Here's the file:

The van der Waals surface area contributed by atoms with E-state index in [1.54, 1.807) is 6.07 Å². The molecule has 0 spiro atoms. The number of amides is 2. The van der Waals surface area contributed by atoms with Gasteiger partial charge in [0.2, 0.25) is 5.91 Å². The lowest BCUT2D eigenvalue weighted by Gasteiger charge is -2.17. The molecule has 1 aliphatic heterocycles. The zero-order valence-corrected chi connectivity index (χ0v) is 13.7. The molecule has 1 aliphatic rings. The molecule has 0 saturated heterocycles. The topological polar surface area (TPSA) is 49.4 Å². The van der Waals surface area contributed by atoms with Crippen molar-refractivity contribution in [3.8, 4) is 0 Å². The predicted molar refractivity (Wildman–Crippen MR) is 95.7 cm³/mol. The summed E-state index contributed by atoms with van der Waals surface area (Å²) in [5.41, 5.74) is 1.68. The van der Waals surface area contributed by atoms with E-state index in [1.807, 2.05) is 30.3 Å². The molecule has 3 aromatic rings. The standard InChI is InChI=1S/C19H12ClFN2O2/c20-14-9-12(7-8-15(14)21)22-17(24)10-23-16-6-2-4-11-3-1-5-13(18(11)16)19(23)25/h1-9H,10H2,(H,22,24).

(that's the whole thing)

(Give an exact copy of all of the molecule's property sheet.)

The van der Waals surface area contributed by atoms with E-state index in [1.54, 1.807) is 6.07 Å². The molecule has 0 spiro atoms. The number of amides is 2. The van der Waals surface area contributed by atoms with Gasteiger partial charge in [0.2, 0.25) is 5.91 Å². The lowest BCUT2D eigenvalue weighted by Gasteiger charge is -2.17. The molecule has 1 aliphatic heterocycles. The zero-order valence-corrected chi connectivity index (χ0v) is 13.7. The molecule has 1 aliphatic rings. The molecule has 0 saturated heterocycles. The topological polar surface area (TPSA) is 49.4 Å². The van der Waals surface area contributed by atoms with Crippen molar-refractivity contribution in [3.8, 4) is 0 Å². The predicted molar refractivity (Wildman–Crippen MR) is 95.7 cm³/mol. The summed E-state index contributed by atoms with van der Waals surface area (Å²) in [5.41, 5.74) is 1.68. The van der Waals surface area contributed by atoms with E-state index in [1.807, 2.05) is 30.3 Å². The molecule has 3 aromatic rings. The standard InChI is InChI=1S/C19H12ClFN2O2/c20-14-9-12(7-8-15(14)21)22-17(24)10-23-16-6-2-4-11-3-1-5-13(18(11)16)19(23)25/h1-9H,10H2,(H,22,24).